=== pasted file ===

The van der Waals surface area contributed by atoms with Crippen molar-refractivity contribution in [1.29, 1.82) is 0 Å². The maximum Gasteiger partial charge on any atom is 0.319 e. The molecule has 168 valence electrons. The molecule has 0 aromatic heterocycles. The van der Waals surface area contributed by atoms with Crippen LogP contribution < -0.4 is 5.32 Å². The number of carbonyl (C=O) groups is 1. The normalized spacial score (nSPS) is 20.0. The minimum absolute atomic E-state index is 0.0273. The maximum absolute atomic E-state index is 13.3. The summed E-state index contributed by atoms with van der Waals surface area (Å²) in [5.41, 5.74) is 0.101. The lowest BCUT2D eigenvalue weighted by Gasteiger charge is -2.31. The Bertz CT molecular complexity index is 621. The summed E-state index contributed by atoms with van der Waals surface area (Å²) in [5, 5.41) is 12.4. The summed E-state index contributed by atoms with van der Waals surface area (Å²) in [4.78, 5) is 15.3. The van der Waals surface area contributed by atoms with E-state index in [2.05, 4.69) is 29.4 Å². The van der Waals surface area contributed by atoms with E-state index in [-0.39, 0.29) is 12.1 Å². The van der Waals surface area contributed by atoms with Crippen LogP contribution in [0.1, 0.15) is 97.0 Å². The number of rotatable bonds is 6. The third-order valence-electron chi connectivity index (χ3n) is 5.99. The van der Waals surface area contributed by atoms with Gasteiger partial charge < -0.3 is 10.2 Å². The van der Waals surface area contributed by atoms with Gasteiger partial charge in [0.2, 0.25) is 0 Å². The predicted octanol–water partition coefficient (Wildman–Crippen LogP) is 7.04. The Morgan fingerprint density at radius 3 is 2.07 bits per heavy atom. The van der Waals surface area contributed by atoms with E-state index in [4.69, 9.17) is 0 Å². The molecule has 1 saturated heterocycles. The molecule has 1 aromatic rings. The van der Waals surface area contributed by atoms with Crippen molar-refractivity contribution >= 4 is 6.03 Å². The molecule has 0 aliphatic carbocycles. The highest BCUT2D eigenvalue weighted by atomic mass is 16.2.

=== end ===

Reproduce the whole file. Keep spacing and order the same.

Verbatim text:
The van der Waals surface area contributed by atoms with Crippen molar-refractivity contribution in [1.29, 1.82) is 0 Å². The maximum Gasteiger partial charge on any atom is 0.319 e. The molecule has 168 valence electrons. The molecule has 0 aromatic heterocycles. The van der Waals surface area contributed by atoms with Crippen LogP contribution < -0.4 is 5.32 Å². The number of carbonyl (C=O) groups is 1. The normalized spacial score (nSPS) is 20.0. The minimum absolute atomic E-state index is 0.0273. The maximum absolute atomic E-state index is 13.3. The summed E-state index contributed by atoms with van der Waals surface area (Å²) in [5.41, 5.74) is 0.101. The lowest BCUT2D eigenvalue weighted by Gasteiger charge is -2.31. The Bertz CT molecular complexity index is 621. The summed E-state index contributed by atoms with van der Waals surface area (Å²) in [5, 5.41) is 12.4. The summed E-state index contributed by atoms with van der Waals surface area (Å²) in [4.78, 5) is 15.3. The van der Waals surface area contributed by atoms with E-state index in [2.05, 4.69) is 29.4 Å². The van der Waals surface area contributed by atoms with E-state index in [-0.39, 0.29) is 12.1 Å². The van der Waals surface area contributed by atoms with Crippen LogP contribution in [0.1, 0.15) is 97.0 Å². The number of rotatable bonds is 6. The third-order valence-electron chi connectivity index (χ3n) is 5.99. The van der Waals surface area contributed by atoms with Gasteiger partial charge < -0.3 is 10.2 Å². The van der Waals surface area contributed by atoms with Gasteiger partial charge in [0.2, 0.25) is 0 Å². The predicted octanol–water partition coefficient (Wildman–Crippen LogP) is 7.04. The Morgan fingerprint density at radius 3 is 2.07 bits per heavy atom. The van der Waals surface area contributed by atoms with E-state index in [4.69, 9.17) is 0 Å². The molecule has 1 saturated heterocycles. The molecule has 1 aromatic rings. The van der Waals surface area contributed by atoms with Crippen molar-refractivity contribution >= 4 is 6.03 Å². The molecule has 0 aliphatic carbocycles. The highest BCUT2D eigenvalue weighted by atomic mass is 16.2.